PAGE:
The previous plan for the Polk Streetscape Project included a raised bike lane, with a two-inch mountable curb, on the northbound side of Polk from McAllister to Pine streets. But in our experiment with different curb designs last year on Market Street, we found that raised bike lanes on commercial streets like Polk should have a parking-protected configuration, with a lane of car parking and loading zones between the bike lane and the roadway, to prevent drivers from parking in the bikeway.

Making room for that parking lane on Polk would require major changes to the plan already under construction. To make the bike lane safer without a major delay, the northbound bike lane will no longer be raised but will be built at road level with plastic safe-hit posts and a painted buffer zone to separate it from the traffic lanes.

Tuesday, January 24, 2017

A man rides in a bike lane between the sidewalk and a concrete island where people board a Muni bus on 11th Street at Harrison Street.

At 11th and Harrison streets in SoMa, we recently made a subtle but important safety upgrade for people biking and boarding Muni. While this street design is common internationally, it’s still fairly novel for American cities, but we're looking to make improvements like these to make our streets easier to navigate.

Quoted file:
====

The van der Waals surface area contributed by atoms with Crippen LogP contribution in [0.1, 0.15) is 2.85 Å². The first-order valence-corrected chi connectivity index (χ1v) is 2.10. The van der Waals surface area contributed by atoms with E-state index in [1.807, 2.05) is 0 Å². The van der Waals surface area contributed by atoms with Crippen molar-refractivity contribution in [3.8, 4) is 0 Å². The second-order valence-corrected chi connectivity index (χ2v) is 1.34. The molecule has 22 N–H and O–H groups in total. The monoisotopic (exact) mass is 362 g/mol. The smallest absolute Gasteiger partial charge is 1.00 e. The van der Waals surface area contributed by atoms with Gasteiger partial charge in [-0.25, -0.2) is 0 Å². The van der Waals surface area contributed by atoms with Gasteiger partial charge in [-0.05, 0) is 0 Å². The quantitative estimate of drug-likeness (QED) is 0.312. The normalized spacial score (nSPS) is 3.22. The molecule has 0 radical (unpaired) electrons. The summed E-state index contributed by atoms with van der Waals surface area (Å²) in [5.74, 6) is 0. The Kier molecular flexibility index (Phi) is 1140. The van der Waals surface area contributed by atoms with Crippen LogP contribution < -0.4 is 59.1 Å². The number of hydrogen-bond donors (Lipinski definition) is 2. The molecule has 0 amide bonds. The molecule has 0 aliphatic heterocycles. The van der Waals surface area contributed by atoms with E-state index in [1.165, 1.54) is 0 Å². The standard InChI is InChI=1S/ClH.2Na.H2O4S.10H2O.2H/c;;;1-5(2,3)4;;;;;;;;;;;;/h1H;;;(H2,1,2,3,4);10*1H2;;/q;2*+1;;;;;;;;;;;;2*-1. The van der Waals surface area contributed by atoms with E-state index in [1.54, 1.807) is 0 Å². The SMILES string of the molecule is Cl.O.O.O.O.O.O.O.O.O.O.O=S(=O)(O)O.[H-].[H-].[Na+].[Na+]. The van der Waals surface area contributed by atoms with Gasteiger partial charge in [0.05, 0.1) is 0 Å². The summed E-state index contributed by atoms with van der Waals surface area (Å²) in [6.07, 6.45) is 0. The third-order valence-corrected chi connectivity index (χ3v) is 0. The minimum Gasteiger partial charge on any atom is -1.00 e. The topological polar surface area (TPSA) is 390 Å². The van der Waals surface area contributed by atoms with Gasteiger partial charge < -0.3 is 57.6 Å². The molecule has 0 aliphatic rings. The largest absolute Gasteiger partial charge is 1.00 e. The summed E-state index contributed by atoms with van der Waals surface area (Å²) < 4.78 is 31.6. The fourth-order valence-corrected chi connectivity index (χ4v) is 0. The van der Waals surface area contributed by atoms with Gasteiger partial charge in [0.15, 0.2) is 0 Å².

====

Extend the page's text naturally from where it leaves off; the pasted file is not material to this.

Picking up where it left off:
As part of Muni Forward upgrades for the 9 San Bruno route last month, we “flipped” the southbound bus stop and bike lane on 11th Street: The bike lane now runs between the sidewalk and a new transit boarding island.

Tuesday, January 17, 2017

Tree-lined intersection with pedestrians and cars crossing and bright yellow and green markings.

Last month, we unveiled the latest street design upgrade for SF — a protected intersection at 9th and Division streets. A protected intersection uses simple features like concrete islands to make moving through the intersection safer for everyone, whether they’re walking, biking or driving. 

Today, we’re sharing a video with more details and a link to some interesting time lapse videos of the changes with thanks to local transportation advocate Thomas Rogers.

Thursday, December 22, 2016

A view of the newly upgraded intersection of 9th and Division streets, looking west down Division.
The newly upgraded intersection of 9th and Division streets, looking west down Division.

San Francisco’s first “protected intersection” is ready for a spin at 9th and Division streets.

Protected intersections use simple design concepts to make everyone safer. Instead of requiring people driving and biking to look over their shoulders for one another, traffic movements are arranged so that everyone can see what's going on by simply looking forward.

We were thrilled to unveil this forward-looking design in San Francisco yesterday with Mayor Ed Lee and our partners at SF Public Works and the California Department of Transportation (Caltrans).

Thursday, December 22, 2016

Annual Report cover image, with a photo of people boarding a Muni train.
Our 2016 Annual ReportDelivering Progress, is now available.